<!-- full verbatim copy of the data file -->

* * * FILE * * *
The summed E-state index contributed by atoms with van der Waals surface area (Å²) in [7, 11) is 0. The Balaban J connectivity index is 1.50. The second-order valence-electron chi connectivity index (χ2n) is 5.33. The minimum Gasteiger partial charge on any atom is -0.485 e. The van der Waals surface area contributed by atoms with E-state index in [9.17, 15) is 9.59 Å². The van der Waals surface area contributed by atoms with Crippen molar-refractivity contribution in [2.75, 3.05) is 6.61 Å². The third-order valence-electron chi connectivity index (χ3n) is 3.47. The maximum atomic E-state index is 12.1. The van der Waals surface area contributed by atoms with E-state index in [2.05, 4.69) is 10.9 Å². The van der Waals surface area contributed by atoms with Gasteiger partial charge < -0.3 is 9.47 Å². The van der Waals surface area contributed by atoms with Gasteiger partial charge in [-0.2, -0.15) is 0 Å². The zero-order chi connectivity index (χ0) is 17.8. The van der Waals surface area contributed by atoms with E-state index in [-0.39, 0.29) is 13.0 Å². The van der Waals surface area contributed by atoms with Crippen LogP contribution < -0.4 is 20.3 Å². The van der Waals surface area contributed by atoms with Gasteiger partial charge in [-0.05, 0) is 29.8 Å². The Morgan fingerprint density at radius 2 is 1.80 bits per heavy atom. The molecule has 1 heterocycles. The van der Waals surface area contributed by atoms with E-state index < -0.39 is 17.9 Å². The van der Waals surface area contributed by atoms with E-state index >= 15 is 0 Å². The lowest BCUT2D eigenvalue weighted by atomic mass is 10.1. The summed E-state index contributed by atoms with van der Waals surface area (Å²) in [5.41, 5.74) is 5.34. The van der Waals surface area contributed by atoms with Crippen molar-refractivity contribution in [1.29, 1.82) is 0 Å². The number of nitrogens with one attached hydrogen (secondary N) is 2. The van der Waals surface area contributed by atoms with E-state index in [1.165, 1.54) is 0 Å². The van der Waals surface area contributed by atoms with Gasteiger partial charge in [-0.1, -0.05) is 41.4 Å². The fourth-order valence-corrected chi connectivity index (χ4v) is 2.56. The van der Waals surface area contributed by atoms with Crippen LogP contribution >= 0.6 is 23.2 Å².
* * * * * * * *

The summed E-state index contributed by atoms with van der Waals surface area (Å²) in [7, 11) is 0. The Balaban J connectivity index is 1.50. The second-order valence-electron chi connectivity index (χ2n) is 5.33. The minimum Gasteiger partial charge on any atom is -0.485 e. The van der Waals surface area contributed by atoms with E-state index in [9.17, 15) is 9.59 Å². The van der Waals surface area contributed by atoms with Crippen molar-refractivity contribution in [2.75, 3.05) is 6.61 Å². The third-order valence-electron chi connectivity index (χ3n) is 3.47. The maximum atomic E-state index is 12.1. The van der Waals surface area contributed by atoms with E-state index in [2.05, 4.69) is 10.9 Å². The van der Waals surface area contributed by atoms with Gasteiger partial charge < -0.3 is 9.47 Å². The van der Waals surface area contributed by atoms with Gasteiger partial charge in [-0.2, -0.15) is 0 Å². The zero-order chi connectivity index (χ0) is 17.8. The van der Waals surface area contributed by atoms with E-state index in [-0.39, 0.29) is 13.0 Å². The van der Waals surface area contributed by atoms with Crippen LogP contribution < -0.4 is 20.3 Å². The van der Waals surface area contributed by atoms with Gasteiger partial charge in [-0.05, 0) is 29.8 Å². The Morgan fingerprint density at radius 2 is 1.80 bits per heavy atom. The molecule has 1 heterocycles. The van der Waals surface area contributed by atoms with E-state index < -0.39 is 17.9 Å². The van der Waals surface area contributed by atoms with E-state index >= 15 is 0 Å². The lowest BCUT2D eigenvalue weighted by atomic mass is 10.1. The summed E-state index contributed by atoms with van der Waals surface area (Å²) in [5.41, 5.74) is 5.34. The van der Waals surface area contributed by atoms with Crippen molar-refractivity contribution in [1.29, 1.82) is 0 Å². The number of nitrogens with one attached hydrogen (secondary N) is 2. The van der Waals surface area contributed by atoms with E-state index in [1.165, 1.54) is 0 Å². The van der Waals surface area contributed by atoms with Gasteiger partial charge in [-0.1, -0.05) is 41.4 Å². The fourth-order valence-corrected chi connectivity index (χ4v) is 2.56. The van der Waals surface area contributed by atoms with Crippen LogP contribution >= 0.6 is 23.2 Å².